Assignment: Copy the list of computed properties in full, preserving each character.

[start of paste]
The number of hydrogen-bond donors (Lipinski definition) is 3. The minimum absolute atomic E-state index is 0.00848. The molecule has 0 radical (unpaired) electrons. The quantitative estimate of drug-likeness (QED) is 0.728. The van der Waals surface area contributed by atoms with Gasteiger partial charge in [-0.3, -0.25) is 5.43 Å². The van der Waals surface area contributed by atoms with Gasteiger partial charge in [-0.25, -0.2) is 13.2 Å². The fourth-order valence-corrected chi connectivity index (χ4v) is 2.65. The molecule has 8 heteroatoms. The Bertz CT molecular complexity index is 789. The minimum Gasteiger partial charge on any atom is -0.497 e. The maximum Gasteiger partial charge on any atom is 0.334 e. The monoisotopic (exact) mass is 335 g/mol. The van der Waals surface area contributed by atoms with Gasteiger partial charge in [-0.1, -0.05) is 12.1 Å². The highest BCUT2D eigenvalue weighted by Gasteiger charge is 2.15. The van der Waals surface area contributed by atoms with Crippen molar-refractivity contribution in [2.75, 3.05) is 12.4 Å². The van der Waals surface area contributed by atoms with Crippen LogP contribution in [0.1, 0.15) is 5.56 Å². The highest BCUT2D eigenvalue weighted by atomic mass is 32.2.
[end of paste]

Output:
The number of hydrogen-bond donors (Lipinski definition) is 3. The minimum absolute atomic E-state index is 0.00848. The molecule has 0 radical (unpaired) electrons. The quantitative estimate of drug-likeness (QED) is 0.728. The van der Waals surface area contributed by atoms with Gasteiger partial charge in [-0.3, -0.25) is 5.43 Å². The van der Waals surface area contributed by atoms with Gasteiger partial charge in [-0.25, -0.2) is 13.2 Å². The fourth-order valence-corrected chi connectivity index (χ4v) is 2.65. The molecule has 8 heteroatoms. The Bertz CT molecular complexity index is 789. The minimum Gasteiger partial charge on any atom is -0.497 e. The maximum Gasteiger partial charge on any atom is 0.334 e. The monoisotopic (exact) mass is 335 g/mol. The van der Waals surface area contributed by atoms with Gasteiger partial charge in [-0.1, -0.05) is 12.1 Å². The highest BCUT2D eigenvalue weighted by Gasteiger charge is 2.15. The van der Waals surface area contributed by atoms with Crippen molar-refractivity contribution in [2.75, 3.05) is 12.4 Å². The van der Waals surface area contributed by atoms with Crippen LogP contribution in [0.1, 0.15) is 5.56 Å². The highest BCUT2D eigenvalue weighted by atomic mass is 32.2.